“The waterfowl survey is over three states over eastern Australia, and in the Victorian situation they only do two out of the 10 passes,” he said. 

Mr Straube says all the rules for the season should be based on the new data, not just bag limits. 

“We applaud them for their study, but we still have questions about why it took so long to present this document and shows that the considerations process back in February really wasn’t based on [the best] data,” he said. 

He says that would involve lengthening the season, and upping the bag limit to 10. 

Despite higher duck numbers, Mr Winterbottom said Birdlife Australia wants the practice banned, like in Queensland, New South Wales and Western Australia. 

“A bird is a bird, end of story,” Mr Winterbottom said.

“In terms of things like socioeconomic impacts and tradition and culture, it’s only a white man’s tradition to shoot ducks, it’s certainly not a longstanding one.”

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Big Brother is coming: ‘Vaccine passport can not be allowed to gain momentum’



Sky News host Alan Jones says the idea of a vaccine passport “cannot be allowed to gain momentum” stating in the last 15 months, we have seen an “extraordinary erosion of our fundamental freedoms”.

“There is loose talk which can’t be allowed to become anything more than that about vaccine passports,” he said.

“In other words, you can’t get on a plane, you can’t shop, you can’t go where you want to go unless you have proof of vaccination.

“I have warned since the beginning of all of this against the massive erosions of our freedoms. In many ways, we are all too busy trying to get on with our lives.

“If people in a certain precinct are unvaccinated, could they be declared a risk to public health? Could this be the extension of the vaccine passport idea? And where do our basic freedoms stand in relation to this?

“We have seen, in the last 15 months, an extraordinary erosion of fundamental freedoms. We learned early on in life, once bitten, twice shy. Beware lest big brother comes after us again. Vaccine passports; no.”

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No Discrimination Talk Allowed – WSJ


Normally anyone who raises an instance of race discrimination will find a sympathetic ear in California Democratic Rep. Ted Lieu. But not Peter Kirsanow, a member of the U.S. Commission on Civil Rights. During a House Judiciary hearing Thursday about diversity on the federal bench, Mr. Kirsanow dared to mention Harvard’s treatment of Asian-American applicants—and an angry Rep. Lieu quickly moved to silence him.

“Stop bringing in irrelevant issues, there are more Asian Americans at these Ivy Leagues than in the federal judiciary—they’re unrepresented. These are different issues happening,” he snapped at Mr. Kirsanow, and we mean snapped.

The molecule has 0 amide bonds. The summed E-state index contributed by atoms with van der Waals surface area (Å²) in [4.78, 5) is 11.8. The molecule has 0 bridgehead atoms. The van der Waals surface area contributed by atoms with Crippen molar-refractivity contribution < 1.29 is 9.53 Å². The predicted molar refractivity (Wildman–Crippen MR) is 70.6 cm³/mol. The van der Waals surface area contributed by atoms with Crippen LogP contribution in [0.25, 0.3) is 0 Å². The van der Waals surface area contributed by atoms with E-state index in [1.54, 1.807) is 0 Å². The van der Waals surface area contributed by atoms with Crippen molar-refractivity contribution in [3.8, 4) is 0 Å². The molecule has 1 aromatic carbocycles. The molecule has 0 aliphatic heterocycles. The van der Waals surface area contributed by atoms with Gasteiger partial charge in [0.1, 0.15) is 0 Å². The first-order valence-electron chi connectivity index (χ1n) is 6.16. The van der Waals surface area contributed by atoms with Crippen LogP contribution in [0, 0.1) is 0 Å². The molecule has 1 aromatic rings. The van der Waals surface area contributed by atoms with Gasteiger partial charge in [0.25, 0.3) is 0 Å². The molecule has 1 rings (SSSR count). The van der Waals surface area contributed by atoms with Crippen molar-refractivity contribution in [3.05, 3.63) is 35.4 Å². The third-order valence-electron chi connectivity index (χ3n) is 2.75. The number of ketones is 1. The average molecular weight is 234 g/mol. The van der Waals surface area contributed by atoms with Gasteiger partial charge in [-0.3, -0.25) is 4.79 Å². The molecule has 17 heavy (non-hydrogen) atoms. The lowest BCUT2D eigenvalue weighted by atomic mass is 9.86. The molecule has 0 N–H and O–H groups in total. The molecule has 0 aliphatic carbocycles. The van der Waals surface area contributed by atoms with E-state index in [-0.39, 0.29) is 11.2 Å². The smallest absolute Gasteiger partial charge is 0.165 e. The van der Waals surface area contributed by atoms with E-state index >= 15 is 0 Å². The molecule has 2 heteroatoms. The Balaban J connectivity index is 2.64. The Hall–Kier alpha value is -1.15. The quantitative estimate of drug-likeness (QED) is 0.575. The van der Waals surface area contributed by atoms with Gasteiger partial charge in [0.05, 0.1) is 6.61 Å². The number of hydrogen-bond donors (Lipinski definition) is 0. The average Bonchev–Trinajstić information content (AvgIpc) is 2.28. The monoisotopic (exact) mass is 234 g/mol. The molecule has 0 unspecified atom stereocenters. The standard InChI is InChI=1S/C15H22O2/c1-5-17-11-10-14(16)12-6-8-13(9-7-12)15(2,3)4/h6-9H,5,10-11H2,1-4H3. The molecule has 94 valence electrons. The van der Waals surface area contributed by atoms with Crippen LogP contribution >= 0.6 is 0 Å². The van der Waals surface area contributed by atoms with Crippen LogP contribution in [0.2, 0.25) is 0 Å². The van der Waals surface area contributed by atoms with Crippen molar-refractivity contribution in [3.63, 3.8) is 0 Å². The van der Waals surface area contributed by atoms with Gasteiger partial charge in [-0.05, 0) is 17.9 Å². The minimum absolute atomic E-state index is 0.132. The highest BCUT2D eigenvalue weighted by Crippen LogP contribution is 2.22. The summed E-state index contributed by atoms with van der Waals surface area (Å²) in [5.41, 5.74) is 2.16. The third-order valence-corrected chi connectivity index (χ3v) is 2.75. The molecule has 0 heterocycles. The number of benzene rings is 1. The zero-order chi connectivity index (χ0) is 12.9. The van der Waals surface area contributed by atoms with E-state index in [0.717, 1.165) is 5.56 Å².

Mr. Kirsanow had brought up Harvard’s admissions in the course of agreeing that Asian-Americans are underrepresented in the judiciary. His point is that a disproportionate number of federal judges come from elite schools such as Harvard, so the more Asian-Americans who are kept out of that pipeline, the fewer will end up on the federal bench. Mr. Lieu also claimed that Mr. Kirsanow mentioned Harvard to distract from the issue of discrimination. But the Congressman’s overheated reaction suggests the truth is the opposite.

Amid all the concerns about rising anti-Asian bias, Mr. Lieu and progressives are desperate to squelch any debate about discrimination against well-qualified Asian-Americans by leading universities. They don’t want Americans to know that the left favors discrimination by race when it suits their political purposes.

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RESTRICTION ROLL BACK: Standing up indoors in NSW venues allowed from today


St Patrick’s Day festivities across New South Wales today will resemble pre-COVID times after revelers were given the green light to stand up indoors while in Sydney venues.

NSW Premier Gladys Berejiklian vowed to lift the restriction three weeks ago after allowing standing up outdoors at pubs.

The news comes with a very strict warning from state officials who said the new freedoms could be wound back at any time if there is an outbreak.

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Bigger weddings, funerals allowed in Queensland as COVID-19 restrictions ease from today


It’s been a tough time for Queenslanders eager to tie the knot with their beloved or say goodbye to a loved one who has died.

This means you could fit 200 people into a 100 square metre venue, but if you had 201 people then you would need a venue with 402 square metres of space.

Premier Annastacia Palaszczuk says she hopes these changes will make a huge difference.

“I know that’s going to mean a lot, especially to our regional communities where there might be someone special from their community who has passed away,” Ms Palaszczuk said on Friday.

“We know many people who have large weddings as well and this is wonderful news.

“Those easing of restrictions mean basically they’re almost back to normal.”

At the weekend, Queensland Health renewed calls for people to wear their masks in airports and on flights, after three recently positive cases travelled through Brisbane Airport.

“It is absolutely critical everyone follows the rules and wears a mask if they’ve got plans to travel,” Chief Health Officer Jeanette Young said.

“Not only can you be fined $200 on the spot [if you do not follow the rules], it is a safety precaution for you and for the people around you.

“It could be the difference between catching COVID-19 or not.”

The government usually provides updates on a monthly basis, on or around the end of the month.

Basted on that pattern, you can expect an update in three to four weeks.

Ms Palaszczuk told a press conference on Sunday there was only one new case of COVID-19 in hotel quarantine in Queensland, 24 active cases, and 4,110 tests had been carried out.

Meanwhile, the AstraZeneca vaccine has arrived in Queensland, with vaccine hubs to open today in Bundaberg and Logan. Frontline health care workers, quarantine workers and residents in care facilities will be at the front of the queue.

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NSW restrictions eased for schools; parents allowed back on grounds


Parents will be allowed on school grounds from Monday and will be able to attend sporting events, the NSW government said on Friday.

Limits on singing and chanting in schools will also be lifted, and social events can proceed as long as there is enough room for adults to follow COVID-safe practices.